After over a year of shooting bands live its not too often that I A) haven't heard of or listened to the entire bill AND B) haven't been to that venue. I was pleasantly surprised by both bands and by the venue itself as well.
The venue itself, Sixth & I Synagogue, was something I'm not used to as far as music venues go. Historic Sixth & I Synagogue is located on, you guessed it, the corner of Sixth & I in Washington, DC. Its history starts in 1908, taking it through several changes, almost becoming a night club, and now currently a multi-denominational cultural meeting place where the arts and culture display their musicians, artists, comedians, and other visionaries. Or as their about page states, "...identity and community intersect on your terms for a uniquely Jewish experience."
Jonny Rodgers is quite the interesting solo act that I wasn't expecting, rather was caught off guard until it all fit together being at Sixth & I. I walked in halfway through one of his first songs to a very peaceful and quiet sanctuary full of young adults sitting quietly and intently in rows of pews with their attention affixed on Rodgers, who was singing while meticulously creating haunting yet angelic harmonics from his brightly under-lit glass harp.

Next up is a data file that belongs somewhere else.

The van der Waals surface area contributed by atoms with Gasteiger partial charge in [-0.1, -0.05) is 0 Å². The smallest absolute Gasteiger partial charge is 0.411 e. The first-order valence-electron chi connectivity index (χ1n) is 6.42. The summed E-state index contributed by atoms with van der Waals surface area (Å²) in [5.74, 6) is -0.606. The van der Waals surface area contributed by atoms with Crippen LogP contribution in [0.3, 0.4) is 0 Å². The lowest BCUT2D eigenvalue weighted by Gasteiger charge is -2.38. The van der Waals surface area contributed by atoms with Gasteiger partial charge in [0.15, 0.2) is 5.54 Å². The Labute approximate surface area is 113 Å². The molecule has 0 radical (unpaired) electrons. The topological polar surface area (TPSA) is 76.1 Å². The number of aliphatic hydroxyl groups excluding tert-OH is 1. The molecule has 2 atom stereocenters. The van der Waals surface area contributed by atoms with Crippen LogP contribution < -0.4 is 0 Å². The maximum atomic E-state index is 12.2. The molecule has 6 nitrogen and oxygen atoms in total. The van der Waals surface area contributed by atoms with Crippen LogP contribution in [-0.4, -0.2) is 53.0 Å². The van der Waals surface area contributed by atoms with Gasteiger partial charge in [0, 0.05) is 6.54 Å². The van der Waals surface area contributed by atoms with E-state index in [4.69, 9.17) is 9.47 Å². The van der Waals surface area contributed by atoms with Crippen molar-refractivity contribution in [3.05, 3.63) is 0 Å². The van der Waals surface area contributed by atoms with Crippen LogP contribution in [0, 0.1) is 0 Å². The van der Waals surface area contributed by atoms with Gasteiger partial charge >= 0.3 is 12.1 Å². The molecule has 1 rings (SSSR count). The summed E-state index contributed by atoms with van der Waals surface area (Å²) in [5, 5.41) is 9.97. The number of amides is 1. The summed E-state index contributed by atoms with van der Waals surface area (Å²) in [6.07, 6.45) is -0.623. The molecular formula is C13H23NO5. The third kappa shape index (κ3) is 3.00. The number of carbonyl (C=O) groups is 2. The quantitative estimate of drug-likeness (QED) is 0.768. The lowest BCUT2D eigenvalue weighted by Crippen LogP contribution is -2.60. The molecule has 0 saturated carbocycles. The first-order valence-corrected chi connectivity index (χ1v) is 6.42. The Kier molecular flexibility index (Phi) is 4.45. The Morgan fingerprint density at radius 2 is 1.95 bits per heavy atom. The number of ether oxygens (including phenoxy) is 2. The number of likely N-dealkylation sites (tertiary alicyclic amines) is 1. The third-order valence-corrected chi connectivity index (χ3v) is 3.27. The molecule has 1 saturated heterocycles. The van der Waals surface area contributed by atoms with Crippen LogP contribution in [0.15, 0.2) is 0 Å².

I can't stress how eerie yet beautiful the combination of Rodgers' voice and glass harp reverberated through the walls of the synagogue and entranced the audience as a whole. Jonny Rodgers not only charmed everyone with his vocals, lyrics, and glass harp, but with guitar and keyboard as well.
Closing out the night was Jacksonville, Florida's Radical Face. Frontman and lead singer, Ben Cooper, took time out between many of the songs to explain briefly why they were named the way they were, or what they were about. It had a very intimate storytelling feel to it that didn't detract from the performance, rather added to it in a close friendly manner. Radical Face's set varied in intensity and loudness, and even played a new song titled The Gilded Hand. The set ended, or seemed to end on their song Welcome Home; which Cooper humorously mandated the crowd to participate in the hook and later judged against past toured cities. After returning onto stage after their "last song," Radical Face played All Is Well and a cover of Disney's Robin Hood's Not In Nottingham as their encore finale. Cooper explained that Radical Face has a tradition in ending with a cover song as their very last song of the night.